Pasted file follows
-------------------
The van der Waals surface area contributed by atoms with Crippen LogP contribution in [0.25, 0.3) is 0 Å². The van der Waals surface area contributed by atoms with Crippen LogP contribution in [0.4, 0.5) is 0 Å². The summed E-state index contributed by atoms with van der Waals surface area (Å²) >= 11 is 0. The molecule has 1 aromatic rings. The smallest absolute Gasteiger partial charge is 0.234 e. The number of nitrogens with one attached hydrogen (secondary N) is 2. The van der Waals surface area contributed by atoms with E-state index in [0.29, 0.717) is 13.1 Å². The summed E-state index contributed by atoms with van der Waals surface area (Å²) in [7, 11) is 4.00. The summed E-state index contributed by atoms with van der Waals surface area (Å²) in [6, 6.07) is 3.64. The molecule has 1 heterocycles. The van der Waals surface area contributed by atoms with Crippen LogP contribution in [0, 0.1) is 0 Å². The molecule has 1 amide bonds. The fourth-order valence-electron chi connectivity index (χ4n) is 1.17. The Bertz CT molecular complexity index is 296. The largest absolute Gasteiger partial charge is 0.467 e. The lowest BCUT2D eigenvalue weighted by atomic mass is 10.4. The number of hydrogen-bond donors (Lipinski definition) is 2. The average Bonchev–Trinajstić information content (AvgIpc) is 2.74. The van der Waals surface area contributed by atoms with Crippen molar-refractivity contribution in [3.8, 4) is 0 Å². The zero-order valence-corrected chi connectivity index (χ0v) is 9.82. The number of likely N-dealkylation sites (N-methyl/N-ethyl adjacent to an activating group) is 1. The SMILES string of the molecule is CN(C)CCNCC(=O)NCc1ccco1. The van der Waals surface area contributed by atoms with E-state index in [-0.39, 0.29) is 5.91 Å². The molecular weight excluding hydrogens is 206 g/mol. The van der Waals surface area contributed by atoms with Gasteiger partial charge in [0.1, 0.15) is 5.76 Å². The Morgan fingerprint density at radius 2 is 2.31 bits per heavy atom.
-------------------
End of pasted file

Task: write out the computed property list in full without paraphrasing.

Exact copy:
The van der Waals surface area contributed by atoms with Crippen LogP contribution in [0.25, 0.3) is 0 Å². The van der Waals surface area contributed by atoms with Crippen LogP contribution in [0.4, 0.5) is 0 Å². The summed E-state index contributed by atoms with van der Waals surface area (Å²) >= 11 is 0. The molecule has 1 aromatic rings. The smallest absolute Gasteiger partial charge is 0.234 e. The number of nitrogens with one attached hydrogen (secondary N) is 2. The van der Waals surface area contributed by atoms with E-state index in [0.29, 0.717) is 13.1 Å². The summed E-state index contributed by atoms with van der Waals surface area (Å²) in [7, 11) is 4.00. The summed E-state index contributed by atoms with van der Waals surface area (Å²) in [6, 6.07) is 3.64. The molecule has 1 heterocycles. The van der Waals surface area contributed by atoms with Crippen LogP contribution in [0, 0.1) is 0 Å². The molecule has 1 amide bonds. The fourth-order valence-electron chi connectivity index (χ4n) is 1.17. The Bertz CT molecular complexity index is 296. The largest absolute Gasteiger partial charge is 0.467 e. The lowest BCUT2D eigenvalue weighted by atomic mass is 10.4. The number of hydrogen-bond donors (Lipinski definition) is 2. The average Bonchev–Trinajstić information content (AvgIpc) is 2.74. The van der Waals surface area contributed by atoms with Crippen molar-refractivity contribution in [3.8, 4) is 0 Å². The zero-order valence-corrected chi connectivity index (χ0v) is 9.82. The number of likely N-dealkylation sites (N-methyl/N-ethyl adjacent to an activating group) is 1. The SMILES string of the molecule is CN(C)CCNCC(=O)NCc1ccco1. The van der Waals surface area contributed by atoms with E-state index in [-0.39, 0.29) is 5.91 Å². The molecular weight excluding hydrogens is 206 g/mol. The van der Waals surface area contributed by atoms with Gasteiger partial charge in [0.1, 0.15) is 5.76 Å². The Morgan fingerprint density at radius 2 is 2.31 bits per heavy atom.